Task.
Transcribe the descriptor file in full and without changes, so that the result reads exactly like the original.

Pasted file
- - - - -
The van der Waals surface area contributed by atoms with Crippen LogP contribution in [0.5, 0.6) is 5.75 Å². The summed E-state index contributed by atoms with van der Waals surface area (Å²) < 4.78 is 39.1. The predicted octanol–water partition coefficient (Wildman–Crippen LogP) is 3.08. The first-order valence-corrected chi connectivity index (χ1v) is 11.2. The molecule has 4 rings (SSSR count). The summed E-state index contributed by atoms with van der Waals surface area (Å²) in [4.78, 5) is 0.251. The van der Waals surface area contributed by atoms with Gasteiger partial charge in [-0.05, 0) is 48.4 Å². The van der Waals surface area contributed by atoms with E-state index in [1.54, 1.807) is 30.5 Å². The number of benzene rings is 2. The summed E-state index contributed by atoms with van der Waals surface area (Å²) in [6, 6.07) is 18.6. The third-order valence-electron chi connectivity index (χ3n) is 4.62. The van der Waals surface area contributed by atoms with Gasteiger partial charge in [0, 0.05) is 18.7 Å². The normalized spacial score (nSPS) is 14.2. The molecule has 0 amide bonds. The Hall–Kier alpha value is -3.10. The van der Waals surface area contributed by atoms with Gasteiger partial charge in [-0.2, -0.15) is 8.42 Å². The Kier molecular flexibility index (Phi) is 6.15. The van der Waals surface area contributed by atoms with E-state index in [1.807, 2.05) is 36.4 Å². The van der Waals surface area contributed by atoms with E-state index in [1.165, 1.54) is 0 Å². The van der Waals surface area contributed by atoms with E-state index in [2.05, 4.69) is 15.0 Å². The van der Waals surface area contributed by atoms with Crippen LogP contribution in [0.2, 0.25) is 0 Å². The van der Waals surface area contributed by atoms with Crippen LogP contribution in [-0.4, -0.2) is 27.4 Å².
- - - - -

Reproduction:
The van der Waals surface area contributed by atoms with Crippen LogP contribution in [0.5, 0.6) is 5.75 Å². The summed E-state index contributed by atoms with van der Waals surface area (Å²) < 4.78 is 39.1. The predicted octanol–water partition coefficient (Wildman–Crippen LogP) is 3.08. The first-order valence-corrected chi connectivity index (χ1v) is 11.2. The molecule has 4 rings (SSSR count). The summed E-state index contributed by atoms with van der Waals surface area (Å²) in [4.78, 5) is 0.251. The van der Waals surface area contributed by atoms with Gasteiger partial charge in [-0.05, 0) is 48.4 Å². The van der Waals surface area contributed by atoms with E-state index in [1.54, 1.807) is 30.5 Å². The number of benzene rings is 2. The summed E-state index contributed by atoms with van der Waals surface area (Å²) in [6, 6.07) is 18.6. The third-order valence-electron chi connectivity index (χ3n) is 4.62. The van der Waals surface area contributed by atoms with Gasteiger partial charge in [0, 0.05) is 18.7 Å². The normalized spacial score (nSPS) is 14.2. The molecule has 0 amide bonds. The Hall–Kier alpha value is -3.10. The van der Waals surface area contributed by atoms with Gasteiger partial charge in [-0.2, -0.15) is 8.42 Å². The Kier molecular flexibility index (Phi) is 6.15. The van der Waals surface area contributed by atoms with E-state index in [1.807, 2.05) is 36.4 Å². The van der Waals surface area contributed by atoms with E-state index in [1.165, 1.54) is 0 Å². The van der Waals surface area contributed by atoms with E-state index in [2.05, 4.69) is 15.0 Å². The van der Waals surface area contributed by atoms with Crippen LogP contribution in [0.2, 0.25) is 0 Å². The van der Waals surface area contributed by atoms with Crippen LogP contribution in [-0.4, -0.2) is 27.4 Å².